US6138076A  Automatic nonartificially extended fault surface based horizon modeling system  Google Patents
Automatic nonartificially extended fault surface based horizon modeling system Download PDFInfo
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 US6138076A US6138076A US09371225 US37122599A US6138076A US 6138076 A US6138076 A US 6138076A US 09371225 US09371225 US 09371225 US 37122599 A US37122599 A US 37122599A US 6138076 A US6138076 A US 6138076A
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 G—PHYSICS
 G06—COMPUTING; CALCULATING; COUNTING
 G06T—IMAGE DATA PROCESSING OR GENERATION, IN GENERAL
 G06T17/00—Three dimensional [3D] modelling, e.g. data description of 3D objects
 G06T17/05—Geographic models

 G—PHYSICS
 G01—MEASURING; TESTING
 G01V—GEOPHYSICS; GRAVITATIONAL MEASUREMENTS; DETECTING MASSES OR OBJECTS
 G01V1/00—Seismology; Seismic or acoustic prospecting or detecting
 G01V1/28—Processing seismic data, e.g. analysis, for interpretation, for correction

 G—PHYSICS
 G01—MEASURING; TESTING
 G01V—GEOPHYSICS; GRAVITATIONAL MEASUREMENTS; DETECTING MASSES OR OBJECTS
 G01V1/00—Seismology; Seismic or acoustic prospecting or detecting
 G01V1/28—Processing seismic data, e.g. analysis, for interpretation, for correction
 G01V1/30—Analysis
 G01V1/301—Analysis for determining seismic crosssections or geostructures

 G—PHYSICS
 G01—MEASURING; TESTING
 G01V—GEOPHYSICS; GRAVITATIONAL MEASUREMENTS; DETECTING MASSES OR OBJECTS
 G01V1/00—Seismology; Seismic or acoustic prospecting or detecting
 G01V1/28—Processing seismic data, e.g. analysis, for interpretation, for correction
 G01V1/34—Displaying seismic recordings or visualisation of seismic data or attributes

 G—PHYSICS
 G01—MEASURING; TESTING
 G01V—GEOPHYSICS; GRAVITATIONAL MEASUREMENTS; DETECTING MASSES OR OBJECTS
 G01V11/00—Prospecting or detecting by methods combining techniques covered by two or more of main groups G01V1/00  G01V9/00

 G—PHYSICS
 G01—MEASURING; TESTING
 G01V—GEOPHYSICS; GRAVITATIONAL MEASUREMENTS; DETECTING MASSES OR OBJECTS
 G01V2210/00—Details of seismic processing or analysis
 G01V2210/60—Analysis
 G01V2210/66—Subsurface modeling
Abstract
Description
This specification is a division of 08/916,041, filed Aug. 22, 1997, U.S. Pat. No. 6,014,343, 35 USC 111(a) and 35 USC 119(e)(1) application of prior pending Provisional Application serial No. 60/029,524, filed Oct. 31, 1996, and entitled "Method for 3D Modeling of Faulted Geologic Horizons".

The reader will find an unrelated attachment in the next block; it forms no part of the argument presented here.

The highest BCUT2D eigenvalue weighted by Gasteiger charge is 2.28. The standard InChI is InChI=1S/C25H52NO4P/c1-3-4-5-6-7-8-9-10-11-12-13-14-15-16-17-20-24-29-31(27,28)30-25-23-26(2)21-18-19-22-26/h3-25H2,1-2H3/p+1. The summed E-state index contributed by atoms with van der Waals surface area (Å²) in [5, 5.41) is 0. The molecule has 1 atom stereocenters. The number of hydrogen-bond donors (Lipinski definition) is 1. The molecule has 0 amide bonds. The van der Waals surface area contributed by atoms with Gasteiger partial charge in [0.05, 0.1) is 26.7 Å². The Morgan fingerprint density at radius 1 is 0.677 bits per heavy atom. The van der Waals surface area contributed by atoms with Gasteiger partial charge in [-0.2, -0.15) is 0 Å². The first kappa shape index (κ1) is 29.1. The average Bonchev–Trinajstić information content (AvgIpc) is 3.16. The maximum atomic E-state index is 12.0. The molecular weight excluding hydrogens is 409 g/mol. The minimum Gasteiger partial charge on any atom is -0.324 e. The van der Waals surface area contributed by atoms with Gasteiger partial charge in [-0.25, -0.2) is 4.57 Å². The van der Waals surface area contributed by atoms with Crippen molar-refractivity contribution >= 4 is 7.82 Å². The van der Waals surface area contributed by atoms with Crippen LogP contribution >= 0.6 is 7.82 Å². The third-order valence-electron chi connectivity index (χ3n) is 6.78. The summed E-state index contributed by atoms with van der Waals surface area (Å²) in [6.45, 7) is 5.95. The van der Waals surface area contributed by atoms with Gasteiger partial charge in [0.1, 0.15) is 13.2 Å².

The subject matter of the present invention relates to a fully automated software based method and apparatus for 3D modeling of faulted geologic horizons, and more particularly, to a workstation based apparatus and associated software based method for modeling, in 3D space, a horizon in an earth formation which is intersected by one or more faults in the earth for the purpose of accurately determining the geometry of earth formations and consequently of a precise definition of oil reservoirs, the workstation generating, on a recording medium, a "final faulted horizon model" including a set of "final fault locations" which represent the intersection between the horizon and the fault(s), the generated "final faulted horizon model" assisting an operator interpreter in the task of locating underground deposits of hydrocarbons which are situated near the "final fault locations". A geologic horizon is the interface between two depositional earth formations or layers, which, when faulted, results in a complex interface with abrupt changes in depth.
The energy industry is continuously involved in the location of underground deposits of hydrocarbons, such as oil, in earth formations. In order to locate such hydrocarbons, "computer modeling" is a technique that is used for the purpose of simulating the earth formation in which the underground deposits of hydrocarbons are located. The earth formation is comprised of a plurality of horizons and a multitude of faults which intersect the horizons. When the computer modeling technique is used, a computer workstation executes a block of software and, in response thereto, a model is generated by a recorder that will contain horizon surfaces and will display all the intersections between all the faults and each of the horizons in the earth formation. The intersection between each fault and each horizon is called a "final fault location" and each horizon surface model that is generated by the workstation recorder is called a "final faulted horizon model". When the final fault locations on the final faulted horizon model are generated by the recorder, a workstation operator can determine the location of the underground deposits of hydrocarbon (e.g, oil) because the hydrocarbon deposits can be situated adjacent to one or more of the intersections (final fault locations).
However, in the past, the workstation operator had to arduously perform a significant amount of work in order to construct accurate faulted horizon models and determine the intersections (final fault locations) between the faults and each of the earth formation horizons. That is, when a horizon is intersected by a fault, in the past, a first section of the horizon located on one side of the fault had to be manually defined and extended by the workstation operator and a second section of the same horizon located on the other side of the fault also had to be manually defined and extended by the workstation operator in order to ultimately determine the shape and/or characteristics of the intersection (final fault location) between the fault and the horizon. This task performed by the operator is very laborious and time consuming, typically requiring many weeks, even months, to complete.